The $31 billion security services market is facing new opportunities for growth, so it’s a great time to invest in starting and growing a security business.
The end of the recession has seen a rebound in corporate profits, making more funds available for outsourced security guard services.
Plus, the explosion of new businesses in the past five years has led to an expanded pool of clientele, but competition is stiff.
Spurred by new technologies, IBIS World reports that in the next five years, security firms are likely to face stern competition from security alarm service systems, which provide remote monitoring and off-site response services.
If you’re interested in growing a security business, how should you go about it and what growth strategies should you be using to compete effectively? Here are four tips for today’s market:
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1. Be a Tech-Savvy Provider
One of the big distinctions between large, national security companies and smaller, regional players is technology adoption says Gary Kuty of Guardian 8.
If you’re looking to invest in growing a security business, technology, particularly mobile technology, can help with almost every task that a security guard does.
Real-time incident communications, GPS positional data, web-based reporting tools, and security guard management software are rapidly replacing traditional “pen and paper guard tours”, and small businesses are struggling to keep up.
Kuty stresses that every company needs to integrate technology into its operations or hook up with a provider who can help them do it if they don’t have in-house resources.
With so many options out there, you don’t have to go all in, so Kuty recommends that small companies identify the most pressing areas where efficiencies can be realized and services can be streamlined.
“I think prospective end users are looking for companies that are technology savvy,” he said, “because most of the larger companies that guard companies are servicing have the technology internally, and they expect their vendors to have that same technology.”
Technology is also a big competitive differentiator and a nice hiring incentive, and it should be at the core of your growth plans.
2. Have All Competitors, Even Internal Ones, on Your Radar
As you pitch your security services, don’t just position yourself against the competition. Remember that many companies may be giving serious thought to hiring their own internal team over a private security company.
Be prepared for this scenario.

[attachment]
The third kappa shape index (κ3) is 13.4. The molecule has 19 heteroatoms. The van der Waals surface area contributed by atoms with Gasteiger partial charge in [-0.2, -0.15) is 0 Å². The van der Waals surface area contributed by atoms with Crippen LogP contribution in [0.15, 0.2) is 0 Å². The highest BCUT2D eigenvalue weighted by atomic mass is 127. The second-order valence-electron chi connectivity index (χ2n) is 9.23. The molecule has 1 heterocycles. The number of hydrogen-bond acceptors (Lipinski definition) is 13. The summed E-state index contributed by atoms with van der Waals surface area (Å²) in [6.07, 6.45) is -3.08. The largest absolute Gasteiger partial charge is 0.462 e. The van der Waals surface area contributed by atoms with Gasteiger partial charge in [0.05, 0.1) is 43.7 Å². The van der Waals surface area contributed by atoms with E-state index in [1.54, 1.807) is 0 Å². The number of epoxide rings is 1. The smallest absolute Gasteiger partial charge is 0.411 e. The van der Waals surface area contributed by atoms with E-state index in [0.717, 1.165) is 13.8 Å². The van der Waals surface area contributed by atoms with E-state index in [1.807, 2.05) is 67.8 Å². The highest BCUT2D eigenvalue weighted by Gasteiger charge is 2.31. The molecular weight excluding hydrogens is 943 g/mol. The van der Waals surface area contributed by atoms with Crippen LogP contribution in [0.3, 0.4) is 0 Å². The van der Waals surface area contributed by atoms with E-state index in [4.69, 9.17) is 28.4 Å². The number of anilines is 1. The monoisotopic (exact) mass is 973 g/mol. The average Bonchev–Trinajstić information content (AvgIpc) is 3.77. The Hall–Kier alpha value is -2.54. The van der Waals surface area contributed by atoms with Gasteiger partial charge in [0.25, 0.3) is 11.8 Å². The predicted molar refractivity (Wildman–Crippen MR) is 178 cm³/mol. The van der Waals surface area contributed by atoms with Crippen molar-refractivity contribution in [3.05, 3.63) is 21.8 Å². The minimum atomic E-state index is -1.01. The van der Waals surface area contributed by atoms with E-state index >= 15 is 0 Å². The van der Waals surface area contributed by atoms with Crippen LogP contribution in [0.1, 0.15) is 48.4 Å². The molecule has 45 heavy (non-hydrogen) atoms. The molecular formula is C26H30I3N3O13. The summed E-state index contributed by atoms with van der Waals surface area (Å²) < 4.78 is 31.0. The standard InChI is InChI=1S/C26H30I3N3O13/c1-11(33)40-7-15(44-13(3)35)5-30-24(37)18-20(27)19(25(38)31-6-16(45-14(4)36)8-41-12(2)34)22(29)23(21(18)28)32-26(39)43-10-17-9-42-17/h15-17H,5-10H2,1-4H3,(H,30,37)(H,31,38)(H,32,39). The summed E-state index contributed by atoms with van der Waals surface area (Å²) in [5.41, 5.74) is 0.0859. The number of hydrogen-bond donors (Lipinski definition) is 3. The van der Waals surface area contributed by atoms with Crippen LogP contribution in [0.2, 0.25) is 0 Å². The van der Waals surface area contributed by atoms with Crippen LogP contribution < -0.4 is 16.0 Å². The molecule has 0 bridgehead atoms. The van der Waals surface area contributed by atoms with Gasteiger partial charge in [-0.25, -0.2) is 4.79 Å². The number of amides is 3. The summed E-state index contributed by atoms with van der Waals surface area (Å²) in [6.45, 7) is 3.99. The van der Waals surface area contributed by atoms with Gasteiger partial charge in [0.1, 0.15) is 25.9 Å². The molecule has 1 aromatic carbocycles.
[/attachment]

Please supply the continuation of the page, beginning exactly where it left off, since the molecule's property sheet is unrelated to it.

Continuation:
Even if it’s not discussed, assume that it’s an option on the table.
This article—8 Reasons Private Security Is Better Than Internal Security Staff—by Ahmad Hamidi of Secure Guard Security Services in California offers some useful pointers that you can weave into your customer discussions and marketing materials:
- Stress the reduced risk of hiring an external company
- Emphasize the time-savings that can be realized because no training is involved
- Remind them of the labor costs (salaries, benefits, and employment taxes) that they’d face if they hire internally
- Talk about how you handle all security staff management, including coordinating staff schedules and filling gaps when one guard is sick
- Highlight the flexibility you provide in terms of customizing your services their unique needs
3. Roll Your Team into Your Growth Plans
Don’t fall into the trap of under-investing in your employees.
In recent years, security guard companies have fallen into what Courtney Sparkman, Founder and CEO of OfficeReports.com, a company that produces real-time security guard management software, calls “the Security Guard Industry Death Spiral” where guards blame their employers for not paying them enough and their customers get flack for not respecting them enough.
Sparkman stresses that security guard firms need to take responsibility and work to consistently identify and reward high-performing officers, citing the Ralph Day Security Officer of the Year Award program operated by ASIS International.
He also encourages security firms to look for ways to establish a dialogue with their team so they have a clear understanding of staff needs and challenges.
Go beyond this and remember to share your vision and growth plans with them. Remember, every employee plays a role in your success.
4. Don’t Sell—Instead, Educate Your Buyers
Most of us hate being sold to. Today’s buying behavior is driven more by self-education.
Your customers are educating themselves online, they’re listening to what other buyers say, and they are more informed earlier in the process.
By the time you knock on their door, they probably have a strong understanding of what the market has to offer and may even have a price in mind.
Accepting these shifts in buyer behavior and acting on them should be a critical part of your growth strategy.
Instead of just selling, focus on what your buyers are looking for and work that to your advantage.
- Start a blog and share industry best practices. Here are some more ideas for what to write about.
- Reach out to your target prospect list and invite them to a workshop or seminarwhere they can learn about these practices and things they need to look out for as they develop a security guard program.
- Find out what industry sites your buyers visit. Contact these publications and offer yourself up for an interview or see if they will accept a guest blog/article submission (again with a focus on best practices or industry observations). If you need help, hire a writer to craft your thoughts into a publishable piece.
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